Directed by Peter Zogby and Chloe Sciore with musical direction provided by Spencer Birch and technical direction by Benjamin Rogers. The entirely student produced musical Fame had its ups and its downs. Without getting picky about the script, there were numerous stand out performances among the cast, ones that made me rethink the place Natick has in the drama community. Upon walking into the Natick High School lobby I was immediately impressed by the crowd, the student play had amassed. The marketing team surely deserves a pat on the back. Initially I thought it would have been a sure thing for me to pick out a kingpin seat and comfortably view opening night. That’s why I was left regretting my decision to not show up earlier for tickets, when I sat down in one of the farthest rows back. Although my considerable distance from the stage I felt like I was right on the lip, I could even hear the actors breathing. Yes… It’s true, there were technical difficulties involving the audio of some of the principal characters. The muffled breathing that was heard consistently throughout the first act was distracting and robbed the audience of some of the punchlines, which led the pit band to drown out the vocals.
Luckily, the audience caught a glimpse of the talent that was so close to persevering throughout the whole play very early on. I immediately smirked at Brendan O’Laughlin’s (Loughlin’s) character who came off as narcissistic and full of air. Gabi Dixon played Carmen’s sarcastic and dominating personality with realism from the start, and it would be a crime to ignore Simon Safran’s charisma. Following the first few scenes the audience began to warm up to the characters and it felt that the rest of the performers did too. Once the problematic mics were accepted as is, and the mania of opening night calmed down, its production began to find its tempo. Fame’s ascent to a strong performance began with the song by the same name, well, “There She Goes! /Fame” technically. But regardless of the semantics, I’m remised to announce that the play only continued this streak until the fourth song in the second act, after that it began to lose momentum. The energy built up in “There She Goes! /Fame” and the virtually all the subsequent songs until that second act song was fantastic. Here was where Tony Jeanlys’s Tyrone, really began to steal the show. Not only was his story compelling, but the ease he brought to the stage immersed the audience and allowed for many moments where the older women around me loudly cackled. Jeanlys’s comfort with physical contact/closeness and taboo (sexual) subjects in this show provided a startlingly realistic teenage character. Kate Riley’s Mabel also began to open up into a deeper character here as she was given stage time for something other than comedic relief, even having her own song “Mabel’s Prayer” which was probably my personal favorite.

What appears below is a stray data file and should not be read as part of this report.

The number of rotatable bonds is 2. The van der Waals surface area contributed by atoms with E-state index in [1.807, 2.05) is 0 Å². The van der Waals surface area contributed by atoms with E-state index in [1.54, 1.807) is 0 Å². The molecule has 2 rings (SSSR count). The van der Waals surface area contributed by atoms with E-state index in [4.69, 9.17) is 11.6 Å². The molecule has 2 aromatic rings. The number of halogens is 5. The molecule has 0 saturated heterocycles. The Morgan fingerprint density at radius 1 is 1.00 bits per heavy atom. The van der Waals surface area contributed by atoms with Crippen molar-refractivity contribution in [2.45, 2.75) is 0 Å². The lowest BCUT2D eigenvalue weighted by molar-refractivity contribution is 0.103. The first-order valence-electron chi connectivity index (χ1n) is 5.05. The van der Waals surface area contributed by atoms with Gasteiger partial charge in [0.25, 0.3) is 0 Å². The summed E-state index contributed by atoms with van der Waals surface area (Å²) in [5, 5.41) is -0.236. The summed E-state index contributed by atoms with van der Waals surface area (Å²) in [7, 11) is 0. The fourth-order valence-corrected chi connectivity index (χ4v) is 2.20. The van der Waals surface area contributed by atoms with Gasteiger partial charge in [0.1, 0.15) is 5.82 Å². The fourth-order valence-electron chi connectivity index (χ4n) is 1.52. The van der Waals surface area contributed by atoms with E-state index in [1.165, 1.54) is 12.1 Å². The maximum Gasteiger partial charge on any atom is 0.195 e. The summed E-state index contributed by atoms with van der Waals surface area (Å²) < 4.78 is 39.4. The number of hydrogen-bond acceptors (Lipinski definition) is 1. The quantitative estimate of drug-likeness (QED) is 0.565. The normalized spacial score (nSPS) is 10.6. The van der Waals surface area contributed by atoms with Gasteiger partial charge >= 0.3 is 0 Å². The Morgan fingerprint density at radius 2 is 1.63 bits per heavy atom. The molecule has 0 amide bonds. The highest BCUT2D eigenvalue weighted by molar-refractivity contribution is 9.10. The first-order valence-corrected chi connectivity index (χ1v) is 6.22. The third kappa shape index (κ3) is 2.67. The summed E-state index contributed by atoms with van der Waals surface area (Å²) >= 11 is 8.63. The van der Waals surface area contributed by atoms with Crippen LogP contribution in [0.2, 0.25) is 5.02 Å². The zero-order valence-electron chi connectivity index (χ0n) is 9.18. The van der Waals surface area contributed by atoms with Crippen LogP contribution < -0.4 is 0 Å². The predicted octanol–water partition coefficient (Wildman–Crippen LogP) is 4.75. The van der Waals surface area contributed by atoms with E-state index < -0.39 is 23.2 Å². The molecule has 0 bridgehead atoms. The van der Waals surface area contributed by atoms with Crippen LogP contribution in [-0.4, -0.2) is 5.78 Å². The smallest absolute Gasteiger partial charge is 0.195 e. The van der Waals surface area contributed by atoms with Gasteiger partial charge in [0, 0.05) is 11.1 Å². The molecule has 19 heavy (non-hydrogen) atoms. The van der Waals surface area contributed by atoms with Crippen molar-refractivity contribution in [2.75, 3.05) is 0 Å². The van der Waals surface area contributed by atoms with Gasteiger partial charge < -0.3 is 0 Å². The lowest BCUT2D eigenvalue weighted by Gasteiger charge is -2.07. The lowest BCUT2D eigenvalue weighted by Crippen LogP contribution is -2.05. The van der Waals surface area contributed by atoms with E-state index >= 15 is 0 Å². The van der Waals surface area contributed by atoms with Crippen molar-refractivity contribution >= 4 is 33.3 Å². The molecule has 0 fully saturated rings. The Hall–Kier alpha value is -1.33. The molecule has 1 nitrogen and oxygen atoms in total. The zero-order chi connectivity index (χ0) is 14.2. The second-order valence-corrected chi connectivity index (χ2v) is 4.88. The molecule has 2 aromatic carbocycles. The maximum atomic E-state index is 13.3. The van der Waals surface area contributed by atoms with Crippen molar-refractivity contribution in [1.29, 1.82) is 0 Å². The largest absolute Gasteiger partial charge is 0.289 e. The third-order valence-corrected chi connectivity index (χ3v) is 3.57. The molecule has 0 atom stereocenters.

On the topic of good character performances in Fame the entire ensemble lends a hand to the immersion of the production. Not to pick favorites, but someone who I felt consistently showed effort in his scenes was the same kid who successfully pulled off a split in front of a full house of people; Clay Napurano. Unfortunately, the atmospheric tone set by the ensemble can only go so far. Many scenes were left feeling awkward with nothing to look at because of the lack of choreography. While the dance routine that was repeated three times throughout the show was pretty spot on, you would have to expect it considering the amount it must have been practiced. I also noted that in the slower parts of the musical I was more drawn to Spencer Birch’s explosive and dramatic music direction than what was happening onstage, and would often find myself getting lost in the instrumentals rather than the onstage performances.
I truly applaud the people that made this entire production possible, not only the people who ‘gave birth’ to the idea of putting on Fame. But also the faculty that allowed a play this risqué to be put on within their hollow grounds. I am honestly, a little surprised, and I’m not quite sure they knew what they were getting into, but I guess it’s too late now. Overall, The student production of Fame serves as a testament to the abilities of students in this school. Not only in singing and acting, but also in theater production. Directors Chloe Sciore and Peter Zogby have definitely achieved a difficult task in staging their own performance for an audience as big as the one it got. I would recommend to as many people as possible to go see “Fame”. As the pros outweigh the cons, and most of the cons that do exist are fixable. However, the show closes the day after it debuts so promotion on my part would be a difficult task. Judging by the first night, if I encourage any more people to go see Saturday’s showing chances are they’ll end up being turned away.